My front yard slopes down to the street (we don't have a sidewalk). At the bottom of that hill is a long row of ditch lilies, bordering the curb, that has been there forever (much longer than 20 years), maybe a yard deep. The daylilies are slowly creeping up the hill, though, and I'd like to restrain them. I don't want to remove them, as they work very well for erosion control there.
Do you think a 5" landscape edging would help? Or would it be pointless? I'm sure some lilies would come up under the edging, but if it would restrain them a bit, it could be worth it.
I have considered bamboo barricade, but that is supposed to be dug in at least 24" deep, and I think that is overkill.
Or do you have other suggestions?
(I thought I posted this question yesterday, but I don't see it today; if I did already post it I am sorry for the duplication.)
I have always had the plants ,the only time I ever did that was with 8 x 16 concrete blocks .,then filled the holes in the block with concrete. One plant in five or six years made it out of the containment , Personally I would rather dig a few out every so often, too much work!!lol
I was or had thought about two spaced 8x's with landscape fabric between them, That way all I would have to do was dig a hole.!!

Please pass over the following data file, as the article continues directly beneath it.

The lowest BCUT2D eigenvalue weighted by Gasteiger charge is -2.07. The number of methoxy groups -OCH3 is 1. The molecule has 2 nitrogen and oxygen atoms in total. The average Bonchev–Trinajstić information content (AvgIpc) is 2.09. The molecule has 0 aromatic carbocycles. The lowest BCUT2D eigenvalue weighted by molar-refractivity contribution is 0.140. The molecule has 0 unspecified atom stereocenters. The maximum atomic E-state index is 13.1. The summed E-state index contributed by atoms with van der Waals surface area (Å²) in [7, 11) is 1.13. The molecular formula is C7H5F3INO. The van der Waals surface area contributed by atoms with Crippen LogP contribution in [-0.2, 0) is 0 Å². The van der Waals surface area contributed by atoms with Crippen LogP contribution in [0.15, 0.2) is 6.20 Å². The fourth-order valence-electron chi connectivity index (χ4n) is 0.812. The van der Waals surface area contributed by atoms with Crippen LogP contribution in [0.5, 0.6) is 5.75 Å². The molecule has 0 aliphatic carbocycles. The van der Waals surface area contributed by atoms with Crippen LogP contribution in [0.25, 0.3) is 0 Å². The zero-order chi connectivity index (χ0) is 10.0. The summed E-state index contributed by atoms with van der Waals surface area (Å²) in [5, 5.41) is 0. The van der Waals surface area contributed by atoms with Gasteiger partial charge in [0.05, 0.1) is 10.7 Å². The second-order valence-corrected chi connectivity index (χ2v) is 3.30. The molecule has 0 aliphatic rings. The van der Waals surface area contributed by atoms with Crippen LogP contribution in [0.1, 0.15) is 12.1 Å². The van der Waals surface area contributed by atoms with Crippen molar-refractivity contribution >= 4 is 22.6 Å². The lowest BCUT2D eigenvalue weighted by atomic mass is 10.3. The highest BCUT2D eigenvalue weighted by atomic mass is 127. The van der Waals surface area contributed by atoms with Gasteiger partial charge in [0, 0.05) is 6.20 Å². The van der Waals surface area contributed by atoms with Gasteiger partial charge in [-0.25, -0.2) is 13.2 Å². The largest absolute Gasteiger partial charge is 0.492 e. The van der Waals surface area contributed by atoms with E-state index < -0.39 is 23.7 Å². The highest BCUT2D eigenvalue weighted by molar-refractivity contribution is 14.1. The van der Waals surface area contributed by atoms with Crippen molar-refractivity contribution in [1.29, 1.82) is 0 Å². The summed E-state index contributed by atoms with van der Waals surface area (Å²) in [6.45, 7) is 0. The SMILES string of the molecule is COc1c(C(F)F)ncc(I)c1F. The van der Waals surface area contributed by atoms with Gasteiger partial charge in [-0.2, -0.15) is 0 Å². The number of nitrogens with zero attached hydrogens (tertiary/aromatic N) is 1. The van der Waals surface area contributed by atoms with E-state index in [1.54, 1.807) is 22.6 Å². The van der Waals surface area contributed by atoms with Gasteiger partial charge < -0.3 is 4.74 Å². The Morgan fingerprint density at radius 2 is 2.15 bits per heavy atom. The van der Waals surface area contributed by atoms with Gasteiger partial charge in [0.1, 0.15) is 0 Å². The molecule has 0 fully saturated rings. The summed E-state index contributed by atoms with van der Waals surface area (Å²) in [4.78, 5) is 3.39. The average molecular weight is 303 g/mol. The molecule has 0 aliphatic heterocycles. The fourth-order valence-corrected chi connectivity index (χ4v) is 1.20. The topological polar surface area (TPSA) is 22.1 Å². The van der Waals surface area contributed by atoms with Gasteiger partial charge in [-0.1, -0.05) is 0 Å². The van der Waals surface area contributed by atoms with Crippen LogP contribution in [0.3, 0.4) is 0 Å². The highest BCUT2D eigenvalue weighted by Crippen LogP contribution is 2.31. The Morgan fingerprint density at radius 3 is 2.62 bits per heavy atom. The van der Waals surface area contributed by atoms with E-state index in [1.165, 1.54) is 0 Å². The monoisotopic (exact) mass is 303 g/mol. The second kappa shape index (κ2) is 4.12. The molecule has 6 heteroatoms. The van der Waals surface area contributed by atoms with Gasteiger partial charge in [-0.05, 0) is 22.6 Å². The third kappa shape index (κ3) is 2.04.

In summary I think any barricade with some landscape fabric at the bottom of the barricade would hold them..
What we ended up doing was digging down about 2 feet and putting two or three layers of landscape fabric against the area where we wanted to retard the spread. We'll see if it helps. They are in an area where I don't want to have to do a lot of active gardening if I can help it, so I don't want to have to remember to keep hunting out scapes that have moved up the hill. It is not a huge problem in the biggest scheme of things, but I'm hoping we made a dent.
It remains to be seen if it will work! I'm quite confident I didn't get all the roots of the ditch lilies out of the spot I didn't want them, so I'll be trying to dig those up when they show themselves in the spring. They are all dormant now.